Review Article

Can Bugs be Drugs? The Potential of Probiotics and Prebiotics as Treatment for Non-alcoholic Fatty Liver Disease

Nienke Koopman; Antonio Molinaro; Max Nieuwdorp; Adriaan G. Holleboom

Disclosures

Aliment Pharmacol Ther. 2019;50(6):628-639. 

In This Article

Discussion

Evidence for the role of the gut microbiota in the onset and progression of NAFLD-NASH is emerging. However, most of the evidences are limited to explorative studies showing association rather than causality.[93] Moreover, it remains to be shown whether NAFLD progression to NASH and subsequent cirrhosis is seen in all patients, or that NAFLD and NASH are two distinct non-connected liver disease types. Nevertheless, the gut microbiota cannot be ignored when aiming to find potential new targets for the treatment of NAFLD and NASH.

Of the strategies discussed above probiotics and prebiotics have been shown to have the most potential for a widespread use in order to manage the upcoming NAFLD epidemic. Supplementation of the diet is a more specific approach to change the microbiome compared with FMT and this strategy is less invasive and can be applied on a broader scale. Although many studies show promising results, until now, most knowledge relies on studies in animal models. Furthermore, data literature included numerous different formulations and compositions of probiotics and prebiotics. Thus, it is really difficult to validate the effects of certain bacteria species on NAFLD and NASH. The majority of research to unravel the mechanisms involved in the pathogenesis of NAFLD-NASH have been performed in animal models. However, these models are significantly different from the human NAFLD-NASH phenotype.[5,94] It is necessary to question how reliable these results are and whether these models reflect human disease since mice have a different core microbiota composition, develop NAFLD in different ways; they need to be challenged with specific diets or genetic knock-out models should be used to induce NASH.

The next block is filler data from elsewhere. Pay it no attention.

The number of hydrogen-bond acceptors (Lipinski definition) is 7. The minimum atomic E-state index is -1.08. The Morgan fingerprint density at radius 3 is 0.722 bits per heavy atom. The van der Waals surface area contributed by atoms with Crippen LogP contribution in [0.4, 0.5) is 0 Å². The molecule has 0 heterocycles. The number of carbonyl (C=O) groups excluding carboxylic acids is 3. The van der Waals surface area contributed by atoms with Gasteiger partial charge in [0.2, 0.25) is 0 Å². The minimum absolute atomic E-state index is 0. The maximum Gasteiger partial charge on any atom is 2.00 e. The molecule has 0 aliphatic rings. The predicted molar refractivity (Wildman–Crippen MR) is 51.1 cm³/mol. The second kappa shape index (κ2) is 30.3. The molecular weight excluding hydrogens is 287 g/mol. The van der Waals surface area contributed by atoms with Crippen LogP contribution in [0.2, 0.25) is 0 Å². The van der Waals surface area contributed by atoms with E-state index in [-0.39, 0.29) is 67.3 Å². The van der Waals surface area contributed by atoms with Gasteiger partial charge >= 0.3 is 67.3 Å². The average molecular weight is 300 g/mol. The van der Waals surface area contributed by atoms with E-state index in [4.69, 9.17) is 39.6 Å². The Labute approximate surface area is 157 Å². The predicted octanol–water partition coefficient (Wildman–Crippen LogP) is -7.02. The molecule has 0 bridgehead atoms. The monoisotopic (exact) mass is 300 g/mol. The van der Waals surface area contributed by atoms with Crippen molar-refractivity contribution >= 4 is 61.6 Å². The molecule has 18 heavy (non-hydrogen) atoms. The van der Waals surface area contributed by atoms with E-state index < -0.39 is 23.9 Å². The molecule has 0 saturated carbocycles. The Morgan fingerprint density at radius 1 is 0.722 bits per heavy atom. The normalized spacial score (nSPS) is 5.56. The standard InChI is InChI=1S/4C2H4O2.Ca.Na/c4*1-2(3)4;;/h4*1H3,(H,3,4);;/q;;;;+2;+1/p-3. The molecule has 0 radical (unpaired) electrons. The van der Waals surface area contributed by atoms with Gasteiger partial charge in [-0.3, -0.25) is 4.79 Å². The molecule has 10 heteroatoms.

Moreover, most studies described in this review did not assess the actual changes in intestinal microbiota composition and the effects on a longer term. Probably, not all intestinal microbiota species are detected yet.[2,31,94] In addition to bacteria, bacteriophages probably play a major role in the homeostasis of the gut microbiota, but their true contribution remains difficult to establish. At this stage, it is still unclear whether bacteriophages indeed contribute to disease development, and in particular to the development of NAFLD-NASH.[95] Besides, technical challenges associated with phage therapy such as manufacturing, delivering bacteriophages, and systemic side effects require new strategies.[96] Another role might be for fungi, which are less extensively studied then the gut bacteria. Libraries for alignment of fungi data are still poorly implemented. Improvement of them will bring more knowledge to the topic the next years. Until now, as far our search went, no studies regarding the role of fungi in NAFLD-NASH are published yet. Extensive research is needed to identify the full range of involved microbes, including fungi and bacteriophages, the metabolites they produce, and the pathways they affect.